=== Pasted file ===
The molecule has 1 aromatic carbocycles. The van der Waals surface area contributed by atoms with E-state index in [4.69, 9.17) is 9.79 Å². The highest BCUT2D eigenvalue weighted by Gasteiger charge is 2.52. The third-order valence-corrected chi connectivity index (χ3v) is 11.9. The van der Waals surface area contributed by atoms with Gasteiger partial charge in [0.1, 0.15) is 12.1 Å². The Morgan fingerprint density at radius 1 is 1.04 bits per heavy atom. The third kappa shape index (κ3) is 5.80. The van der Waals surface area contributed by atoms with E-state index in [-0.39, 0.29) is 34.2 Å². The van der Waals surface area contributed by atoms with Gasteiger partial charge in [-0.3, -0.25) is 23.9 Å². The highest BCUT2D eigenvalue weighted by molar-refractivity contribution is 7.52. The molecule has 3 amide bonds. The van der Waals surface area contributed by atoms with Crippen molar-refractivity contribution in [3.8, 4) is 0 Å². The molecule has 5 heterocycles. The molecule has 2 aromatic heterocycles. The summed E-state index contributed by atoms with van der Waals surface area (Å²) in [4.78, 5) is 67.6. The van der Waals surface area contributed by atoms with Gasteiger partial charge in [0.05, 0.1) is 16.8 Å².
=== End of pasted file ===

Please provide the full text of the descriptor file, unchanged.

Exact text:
The molecule has 1 aromatic carbocycles. The van der Waals surface area contributed by atoms with E-state index in [4.69, 9.17) is 9.79 Å². The highest BCUT2D eigenvalue weighted by Gasteiger charge is 2.52. The third-order valence-corrected chi connectivity index (χ3v) is 11.9. The van der Waals surface area contributed by atoms with Gasteiger partial charge in [0.1, 0.15) is 12.1 Å². The Morgan fingerprint density at radius 1 is 1.04 bits per heavy atom. The third kappa shape index (κ3) is 5.80. The van der Waals surface area contributed by atoms with E-state index in [-0.39, 0.29) is 34.2 Å². The van der Waals surface area contributed by atoms with Gasteiger partial charge in [-0.3, -0.25) is 23.9 Å². The highest BCUT2D eigenvalue weighted by molar-refractivity contribution is 7.52. The molecule has 3 amide bonds. The van der Waals surface area contributed by atoms with Crippen molar-refractivity contribution in [3.8, 4) is 0 Å². The molecule has 5 heterocycles. The molecule has 2 aromatic heterocycles. The summed E-state index contributed by atoms with van der Waals surface area (Å²) in [4.78, 5) is 67.6. The van der Waals surface area contributed by atoms with Gasteiger partial charge in [0.05, 0.1) is 16.8 Å².